11. The Canal

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Year: 2014
Director: Ivan Kavanagh
This indie Irish horror film announces Ivan Kavanagh as a serious talent and remarkably skilled director—I watched it for the first time recently and it blew all my expectations away. Nominally a “ghost story” of sorts about a man who discovers a century old grisly crime that occurred in his house, it is actually much more of a psychologically intense minefield—the sort of film that Polanski would have made, if he was shooting a ghost story. Combining elements that remind one of The Shining’s superb sound design with the the red-and-blue color palette of a film by Dario Argento, it is impeccably put together and beautiful to look at. The story, unfortunately, gets just a little bit too literal and wraps things up a bit neatly in the last 15 minutes, but the movie crafts an extremely effective web of dread and genuine fear through its entire runtime. Here’s hoping that we see another horror film from Kavanagh very soon. — J.V.


10. The Cabinet of Dr. Caligari

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Year: 1920
Director: Robert Wiene
Good luck understanding the concept of German Expressionism without seeing The Cabinet of Dr. Caligari at least once. The quintessential work of an entire cinematic style, it was described by Roger Ebert as the “first true horror film,” although a modern viewing is understandably unlikely to elicit chills. Still, in the same vein as Nosferatu, its fantastical visual palette is instantly iconic and sticks in the memory forever. Buildings are canted in impossible angles and light plays strange tricks—are those shadows real, or painted directly onto the set? The story revolves around a mad hypnotist who uses a troubled sleepwalker as his personal assassin, forcing him to exterminate his enemies at night. The astonishingly creative and free-thinking designs have had an indelible influence on every fantasy landscape depicted in the near-100 years since. You simply can’t claim an appreciation for the roots of cinema without seeing the film. — J.V.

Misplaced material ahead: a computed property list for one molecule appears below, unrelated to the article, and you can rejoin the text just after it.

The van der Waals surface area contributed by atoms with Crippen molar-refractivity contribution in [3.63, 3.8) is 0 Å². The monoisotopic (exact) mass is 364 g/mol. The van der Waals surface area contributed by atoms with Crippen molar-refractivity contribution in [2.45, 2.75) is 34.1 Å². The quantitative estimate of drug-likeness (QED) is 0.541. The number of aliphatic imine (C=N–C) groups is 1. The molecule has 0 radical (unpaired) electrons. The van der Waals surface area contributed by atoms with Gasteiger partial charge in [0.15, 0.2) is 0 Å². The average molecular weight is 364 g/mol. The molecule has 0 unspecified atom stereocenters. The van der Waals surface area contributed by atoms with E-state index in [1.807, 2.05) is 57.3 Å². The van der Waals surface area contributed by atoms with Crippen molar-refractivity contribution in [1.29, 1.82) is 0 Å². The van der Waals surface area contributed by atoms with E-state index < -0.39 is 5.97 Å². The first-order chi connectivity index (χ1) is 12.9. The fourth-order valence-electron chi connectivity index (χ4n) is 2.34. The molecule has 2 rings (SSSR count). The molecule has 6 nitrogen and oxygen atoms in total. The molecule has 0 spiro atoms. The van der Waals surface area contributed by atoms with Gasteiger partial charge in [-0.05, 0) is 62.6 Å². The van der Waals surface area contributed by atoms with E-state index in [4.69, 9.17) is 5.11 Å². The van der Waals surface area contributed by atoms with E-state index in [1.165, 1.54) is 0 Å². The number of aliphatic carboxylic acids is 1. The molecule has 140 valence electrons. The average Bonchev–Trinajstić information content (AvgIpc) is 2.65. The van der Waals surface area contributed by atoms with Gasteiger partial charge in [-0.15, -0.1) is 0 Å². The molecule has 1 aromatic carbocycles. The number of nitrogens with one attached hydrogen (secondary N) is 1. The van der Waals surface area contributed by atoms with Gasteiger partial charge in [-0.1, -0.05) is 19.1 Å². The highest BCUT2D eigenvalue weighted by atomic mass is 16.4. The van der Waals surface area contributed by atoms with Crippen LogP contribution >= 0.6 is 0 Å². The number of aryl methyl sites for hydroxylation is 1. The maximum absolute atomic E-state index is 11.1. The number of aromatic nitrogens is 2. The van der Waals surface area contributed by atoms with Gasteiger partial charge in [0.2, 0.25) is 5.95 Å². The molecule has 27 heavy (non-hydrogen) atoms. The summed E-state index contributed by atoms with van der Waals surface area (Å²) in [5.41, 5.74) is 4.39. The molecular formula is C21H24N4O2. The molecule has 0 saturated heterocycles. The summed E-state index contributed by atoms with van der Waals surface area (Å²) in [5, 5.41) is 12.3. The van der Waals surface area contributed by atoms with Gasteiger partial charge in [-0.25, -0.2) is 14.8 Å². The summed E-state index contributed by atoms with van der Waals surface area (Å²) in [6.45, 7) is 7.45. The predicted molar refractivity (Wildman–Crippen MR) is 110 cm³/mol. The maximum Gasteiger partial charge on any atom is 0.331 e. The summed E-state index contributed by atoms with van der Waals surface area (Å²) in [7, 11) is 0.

9. Tucker & Dale vs. Evil

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Year: 2010
Director: Eli Craig
Let’s face it, hillbillies and their ilk have been getting the short end of the pitchfork in movies since the strains of banjo music faded in 1972’s Deliverance. And whether due to radiation (The Hills Have Eyes) or just good old determined inbreeding (Wrong Turn and so, so many films you’re better off not knowing about), the yokel-prone in film have really enjoyed slaughtering innocent families on vacation, travelers deficient in basic map usage skills, and, best of all, sexually active college students just looking for a good time. But fear not, members of Hillbillies for Inclusion, Consideration & Kindness in Screenplays (HICKS)—writer/director Eli Craig has your hairy, unloofahed back. His film, Tucker & Dale vs. Evil, answers the simple question: What if those hillbillies are just socially awkward fellows sprucing up a vacation home and the young college kids in question are just prone to repeatedly jumping to incorrect, often fatal, conclusions? Think Final Destination meets the Darwin Awards in a film that is extremely funny and big-hearted but also doesn’t skimp on the violence. —Michael Burgin


8. I Saw the Devil

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Year: 2010
Director: Kim Ji-woon
I Saw the Devil is a South Korean masterpiece of brutality by director Kim Ji-woon, who was also behind South Korea’s biggest horror film, A Tale of Two Sisters (not on Netflix streaming). It’s a truly shocking film, following a man out for revenge at any cost after the murder of his wife by a psychopath. We follow as the “protagonist” of the film makes sport of hunting said psychopath, embedding a tracker in the killer that allows him to repeatedly appear, beat him unconscious and then release him again for further torture. It’s a film about the nature of revenge and obsession, and whether there’s truly any value in repaying a terrible wrong. If you’re still on the fence, know that Choi Min-sik, the star of Park Chan-Wook’s original Oldboy, stars as the serial killer being hunted and turns in another stellar performance. This is not a traditional “horror film,” but it’s among the most horrific on the list in both imagery and emotional impact. — J.V.


7. Hellraiser

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Year: 1987
Director: Clive Barker
The head villain/eventual hero (there’s a sickening number of terrible Hellraiser sequels) behind Clive Barker’s Hellraiser franchise is the Cenobite Pinhead, sent from the pits of his own personal hell dimension to drag you down into the depths with him. Where he tortures you. For eternity. All because you opened a fancy Rubik’s Cube. Pinhead has zero remorse, looking you dead in the eye as he delivers a deadpan promise to “tear your soul apart.” Oh yeah, and they’re indestructible. Personally, it turned me off to puzzle boxes forever. As in his fiction, Barker’s obsessions with the duality of pain and pleasure are on full display in the film version of Hellraiser, an icky story of sick love and obsession. —Rachel Haas


6. Starry Eyes

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Year: 2014
Director: Kevin Kölsch